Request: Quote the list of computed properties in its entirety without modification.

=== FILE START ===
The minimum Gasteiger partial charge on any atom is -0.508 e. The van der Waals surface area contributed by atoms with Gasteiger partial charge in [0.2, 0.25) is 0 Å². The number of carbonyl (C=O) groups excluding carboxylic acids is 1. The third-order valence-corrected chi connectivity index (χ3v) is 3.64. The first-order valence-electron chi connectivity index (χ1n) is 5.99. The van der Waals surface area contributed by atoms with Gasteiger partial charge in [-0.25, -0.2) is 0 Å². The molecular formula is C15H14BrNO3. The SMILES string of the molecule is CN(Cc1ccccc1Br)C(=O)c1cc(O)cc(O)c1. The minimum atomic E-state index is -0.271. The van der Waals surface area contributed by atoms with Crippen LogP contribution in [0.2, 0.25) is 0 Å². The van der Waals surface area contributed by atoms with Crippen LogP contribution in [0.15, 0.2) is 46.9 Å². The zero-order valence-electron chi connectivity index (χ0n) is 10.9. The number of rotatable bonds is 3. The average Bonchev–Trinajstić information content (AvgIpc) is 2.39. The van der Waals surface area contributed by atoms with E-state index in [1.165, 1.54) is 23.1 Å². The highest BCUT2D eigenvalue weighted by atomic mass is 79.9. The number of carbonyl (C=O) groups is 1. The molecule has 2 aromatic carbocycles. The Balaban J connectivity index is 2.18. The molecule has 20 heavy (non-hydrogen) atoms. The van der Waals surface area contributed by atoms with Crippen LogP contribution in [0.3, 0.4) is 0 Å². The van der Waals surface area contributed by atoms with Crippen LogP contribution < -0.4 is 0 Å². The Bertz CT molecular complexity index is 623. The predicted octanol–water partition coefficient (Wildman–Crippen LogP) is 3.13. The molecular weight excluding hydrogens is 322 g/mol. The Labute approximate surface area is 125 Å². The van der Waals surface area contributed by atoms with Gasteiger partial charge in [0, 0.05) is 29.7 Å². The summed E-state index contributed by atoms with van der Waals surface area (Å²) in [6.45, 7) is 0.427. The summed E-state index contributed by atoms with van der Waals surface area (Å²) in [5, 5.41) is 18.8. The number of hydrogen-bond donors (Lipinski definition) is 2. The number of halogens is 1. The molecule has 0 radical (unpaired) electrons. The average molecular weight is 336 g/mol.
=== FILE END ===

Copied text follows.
The minimum Gasteiger partial charge on any atom is -0.508 e. The van der Waals surface area contributed by atoms with Gasteiger partial charge in [0.2, 0.25) is 0 Å². The number of carbonyl (C=O) groups excluding carboxylic acids is 1. The third-order valence-corrected chi connectivity index (χ3v) is 3.64. The first-order valence-electron chi connectivity index (χ1n) is 5.99. The van der Waals surface area contributed by atoms with Gasteiger partial charge in [-0.25, -0.2) is 0 Å². The molecular formula is C15H14BrNO3. The SMILES string of the molecule is CN(Cc1ccccc1Br)C(=O)c1cc(O)cc(O)c1. The minimum atomic E-state index is -0.271. The van der Waals surface area contributed by atoms with Crippen LogP contribution in [0.2, 0.25) is 0 Å². The van der Waals surface area contributed by atoms with Crippen LogP contribution in [0.15, 0.2) is 46.9 Å². The zero-order valence-electron chi connectivity index (χ0n) is 10.9. The number of rotatable bonds is 3. The average Bonchev–Trinajstić information content (AvgIpc) is 2.39. The van der Waals surface area contributed by atoms with E-state index in [1.165, 1.54) is 23.1 Å². The highest BCUT2D eigenvalue weighted by atomic mass is 79.9. The number of carbonyl (C=O) groups is 1. The molecule has 2 aromatic carbocycles. The Balaban J connectivity index is 2.18. The molecule has 20 heavy (non-hydrogen) atoms. The van der Waals surface area contributed by atoms with Crippen LogP contribution in [0.3, 0.4) is 0 Å². The van der Waals surface area contributed by atoms with Crippen LogP contribution < -0.4 is 0 Å². The Bertz CT molecular complexity index is 623. The predicted octanol–water partition coefficient (Wildman–Crippen LogP) is 3.13. The molecular weight excluding hydrogens is 322 g/mol. The Labute approximate surface area is 125 Å². The van der Waals surface area contributed by atoms with Gasteiger partial charge in [0, 0.05) is 29.7 Å². The summed E-state index contributed by atoms with van der Waals surface area (Å²) in [6.45, 7) is 0.427. The summed E-state index contributed by atoms with van der Waals surface area (Å²) in [5, 5.41) is 18.8. The number of hydrogen-bond donors (Lipinski definition) is 2. The number of halogens is 1. The molecule has 0 radical (unpaired) electrons. The average molecular weight is 336 g/mol.